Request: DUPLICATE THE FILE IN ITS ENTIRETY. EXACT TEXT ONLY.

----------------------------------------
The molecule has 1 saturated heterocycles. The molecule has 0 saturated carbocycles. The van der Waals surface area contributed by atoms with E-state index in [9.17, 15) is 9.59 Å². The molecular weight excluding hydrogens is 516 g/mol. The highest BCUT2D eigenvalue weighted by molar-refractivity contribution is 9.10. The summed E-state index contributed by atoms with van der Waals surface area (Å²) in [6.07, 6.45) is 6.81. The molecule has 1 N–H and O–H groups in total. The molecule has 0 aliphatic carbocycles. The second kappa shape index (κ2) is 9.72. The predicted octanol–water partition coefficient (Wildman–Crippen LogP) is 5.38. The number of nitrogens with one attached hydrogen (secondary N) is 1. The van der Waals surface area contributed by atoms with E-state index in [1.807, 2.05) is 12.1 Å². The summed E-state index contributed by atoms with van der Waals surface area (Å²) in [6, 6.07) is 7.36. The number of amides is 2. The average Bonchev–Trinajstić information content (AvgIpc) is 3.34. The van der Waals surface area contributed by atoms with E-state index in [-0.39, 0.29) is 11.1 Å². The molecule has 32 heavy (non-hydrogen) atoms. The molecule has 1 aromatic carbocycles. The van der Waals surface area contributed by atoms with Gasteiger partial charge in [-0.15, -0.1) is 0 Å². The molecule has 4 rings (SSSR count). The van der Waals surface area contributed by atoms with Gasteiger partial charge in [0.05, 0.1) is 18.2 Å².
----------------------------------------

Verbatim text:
The molecule has 1 saturated heterocycles. The molecule has 0 saturated carbocycles. The van der Waals surface area contributed by atoms with E-state index in [9.17, 15) is 9.59 Å². The molecular weight excluding hydrogens is 516 g/mol. The highest BCUT2D eigenvalue weighted by molar-refractivity contribution is 9.10. The summed E-state index contributed by atoms with van der Waals surface area (Å²) in [6.07, 6.45) is 6.81. The molecule has 1 N–H and O–H groups in total. The molecule has 0 aliphatic carbocycles. The second kappa shape index (κ2) is 9.72. The predicted octanol–water partition coefficient (Wildman–Crippen LogP) is 5.38. The number of nitrogens with one attached hydrogen (secondary N) is 1. The van der Waals surface area contributed by atoms with E-state index in [1.807, 2.05) is 12.1 Å². The summed E-state index contributed by atoms with van der Waals surface area (Å²) in [6, 6.07) is 7.36. The number of amides is 2. The average Bonchev–Trinajstić information content (AvgIpc) is 3.34. The van der Waals surface area contributed by atoms with E-state index in [-0.39, 0.29) is 11.1 Å². The molecule has 32 heavy (non-hydrogen) atoms. The molecule has 1 aromatic carbocycles. The van der Waals surface area contributed by atoms with Gasteiger partial charge in [-0.15, -0.1) is 0 Å². The molecule has 4 rings (SSSR count). The van der Waals surface area contributed by atoms with Gasteiger partial charge in [0.05, 0.1) is 18.2 Å².